As a business leader, Trump could fire any underling who disagreed with him, free to make absolute loyalty to him a primary requirement. This appears to be his style as president.

Like the French king, Louis XIV, he has assumed the role of Sun King. He takes criticism personally, spewing unverifiable insults on anyone, even a supporter, who dares intimate that he isn’t the greatest president who ever held office.


From South Korea: “What Are the Churches in America Thinking?”

I don’t know how close North Korea is to actually sending a nuclear weapon to devastate some city on my own Pacific northwest coast.

I’m pretty certain, though, that North Korea could now, at this instant, use weapons, conventional or otherwise, to snuff out the lives of millions of South Koreans and perhaps Japanese as well.

While we deal with our own problems, serious as they are (shootings, hurricanes, wildfires), South Koreans wonder if their entire population will be obliterated in the next few seconds.

The conflict with North Korea is not a movie dramatization of the gunfight at the O.K. Corral. Leaders hurling street bully insults at each other are as helpful as gasoline on a California wildfire.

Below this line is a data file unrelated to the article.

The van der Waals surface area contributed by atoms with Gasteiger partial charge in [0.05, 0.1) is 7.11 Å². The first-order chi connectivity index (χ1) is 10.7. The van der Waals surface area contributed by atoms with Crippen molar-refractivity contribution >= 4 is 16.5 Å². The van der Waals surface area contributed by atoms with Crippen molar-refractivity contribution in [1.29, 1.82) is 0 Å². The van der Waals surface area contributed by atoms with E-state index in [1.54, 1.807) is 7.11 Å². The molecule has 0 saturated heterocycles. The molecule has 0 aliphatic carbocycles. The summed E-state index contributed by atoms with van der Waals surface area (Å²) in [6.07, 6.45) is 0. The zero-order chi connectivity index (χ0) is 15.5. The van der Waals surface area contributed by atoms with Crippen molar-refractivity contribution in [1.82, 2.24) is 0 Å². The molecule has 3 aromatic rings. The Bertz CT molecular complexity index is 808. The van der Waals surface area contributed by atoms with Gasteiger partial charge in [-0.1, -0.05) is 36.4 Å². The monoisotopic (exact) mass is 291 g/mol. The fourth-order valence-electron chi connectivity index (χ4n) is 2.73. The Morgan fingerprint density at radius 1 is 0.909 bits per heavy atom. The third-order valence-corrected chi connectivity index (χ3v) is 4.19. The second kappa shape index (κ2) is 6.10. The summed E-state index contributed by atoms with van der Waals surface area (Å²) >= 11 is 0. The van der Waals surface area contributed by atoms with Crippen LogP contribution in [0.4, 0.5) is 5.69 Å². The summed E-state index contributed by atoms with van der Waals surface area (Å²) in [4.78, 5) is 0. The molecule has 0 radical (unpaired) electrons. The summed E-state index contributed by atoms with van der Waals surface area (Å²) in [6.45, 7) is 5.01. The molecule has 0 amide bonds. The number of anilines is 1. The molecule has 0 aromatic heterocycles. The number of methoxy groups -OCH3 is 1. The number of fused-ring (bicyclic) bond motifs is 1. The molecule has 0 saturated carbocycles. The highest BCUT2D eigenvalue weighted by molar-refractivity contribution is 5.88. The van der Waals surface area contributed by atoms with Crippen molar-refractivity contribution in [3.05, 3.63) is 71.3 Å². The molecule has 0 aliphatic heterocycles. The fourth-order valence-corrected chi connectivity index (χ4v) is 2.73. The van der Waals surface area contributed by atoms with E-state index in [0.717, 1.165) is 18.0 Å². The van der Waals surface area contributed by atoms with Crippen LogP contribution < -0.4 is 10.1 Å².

One visitor to South Korea, an American Christian leader, asked a Korean Christian what the churches in his country were thinking about the situation.

He responded: “We’re asking, ‘What are the churches in America thinking?’”

Bring Your Pets to Work; How About Your Children?

A shopping section of one newspaper featured equipment a pet owner might want for taking their pet with them to their workplace. Suggestions for the growing pet-to-work movement included a pet carrier, collapsible feeding dishes, and a portable paw washer.

Anyone who’s loved a pet can understand the satisfaction of a pet’s affection and how the pet’s presence might contribute to less stress in the work place.

Animals now are used in some prisons to teach inmates responsibility as they provide care for a living creature dependent on them. Hospitals use pets to relieve tension of patients preparing for medical procedures. Sometimes animals are part of mental health programs.

Might parents also profit by having their infants and young children close by as they work?

Small humans present certain challenges, of course. They sometimes cry and want to be picked up no matter what other responsibilities the worker parent has. They have to be changed and fed, not always on schedule. As they begin to crawl, they are apt to pick up small items off the floor and attempt to swallow them. They constantly explore. Trash baskets and reachable desk drawers are a treasure trove.

One solution might be close-at-hand children’s centers. Parents could stop by on breaks and spend a few minutes. They might eat lunch with them or perhaps put them down for a nap.

Our separation of work and home, beginning with the industrial age, separated mothers from economic production. It also separated fathers from their children. Perhaps bringing children closer to workplaces might lessen both problems.